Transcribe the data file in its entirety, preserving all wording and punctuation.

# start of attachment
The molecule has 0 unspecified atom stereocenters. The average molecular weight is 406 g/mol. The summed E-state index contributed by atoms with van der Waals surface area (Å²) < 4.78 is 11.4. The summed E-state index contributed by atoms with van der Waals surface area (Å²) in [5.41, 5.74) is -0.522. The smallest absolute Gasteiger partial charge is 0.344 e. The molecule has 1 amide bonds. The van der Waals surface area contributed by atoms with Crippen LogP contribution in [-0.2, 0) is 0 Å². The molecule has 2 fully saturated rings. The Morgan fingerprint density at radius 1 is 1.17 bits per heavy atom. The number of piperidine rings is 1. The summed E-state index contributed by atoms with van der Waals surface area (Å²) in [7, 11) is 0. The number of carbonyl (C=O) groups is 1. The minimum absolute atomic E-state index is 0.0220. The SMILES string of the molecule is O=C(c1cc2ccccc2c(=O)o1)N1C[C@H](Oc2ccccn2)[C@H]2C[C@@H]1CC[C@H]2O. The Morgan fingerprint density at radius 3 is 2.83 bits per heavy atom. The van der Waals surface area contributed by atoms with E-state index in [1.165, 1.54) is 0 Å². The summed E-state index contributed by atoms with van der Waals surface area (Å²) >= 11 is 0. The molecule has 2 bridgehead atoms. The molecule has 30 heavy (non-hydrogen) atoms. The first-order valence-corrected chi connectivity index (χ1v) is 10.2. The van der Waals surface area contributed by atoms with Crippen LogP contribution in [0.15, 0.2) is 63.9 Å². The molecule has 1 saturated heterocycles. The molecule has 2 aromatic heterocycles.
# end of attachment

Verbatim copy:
The molecule has 0 unspecified atom stereocenters. The average molecular weight is 406 g/mol. The summed E-state index contributed by atoms with van der Waals surface area (Å²) < 4.78 is 11.4. The summed E-state index contributed by atoms with van der Waals surface area (Å²) in [5.41, 5.74) is -0.522. The smallest absolute Gasteiger partial charge is 0.344 e. The molecule has 1 amide bonds. The van der Waals surface area contributed by atoms with Crippen LogP contribution in [-0.2, 0) is 0 Å². The molecule has 2 fully saturated rings. The Morgan fingerprint density at radius 1 is 1.17 bits per heavy atom. The number of piperidine rings is 1. The summed E-state index contributed by atoms with van der Waals surface area (Å²) in [7, 11) is 0. The number of carbonyl (C=O) groups is 1. The minimum absolute atomic E-state index is 0.0220. The SMILES string of the molecule is O=C(c1cc2ccccc2c(=O)o1)N1C[C@H](Oc2ccccn2)[C@H]2C[C@@H]1CC[C@H]2O. The Morgan fingerprint density at radius 3 is 2.83 bits per heavy atom. The van der Waals surface area contributed by atoms with E-state index in [1.165, 1.54) is 0 Å². The summed E-state index contributed by atoms with van der Waals surface area (Å²) >= 11 is 0. The molecule has 2 bridgehead atoms. The molecule has 30 heavy (non-hydrogen) atoms. The first-order valence-corrected chi connectivity index (χ1v) is 10.2. The van der Waals surface area contributed by atoms with Crippen LogP contribution in [0.15, 0.2) is 63.9 Å². The molecule has 1 saturated heterocycles. The molecule has 2 aromatic heterocycles.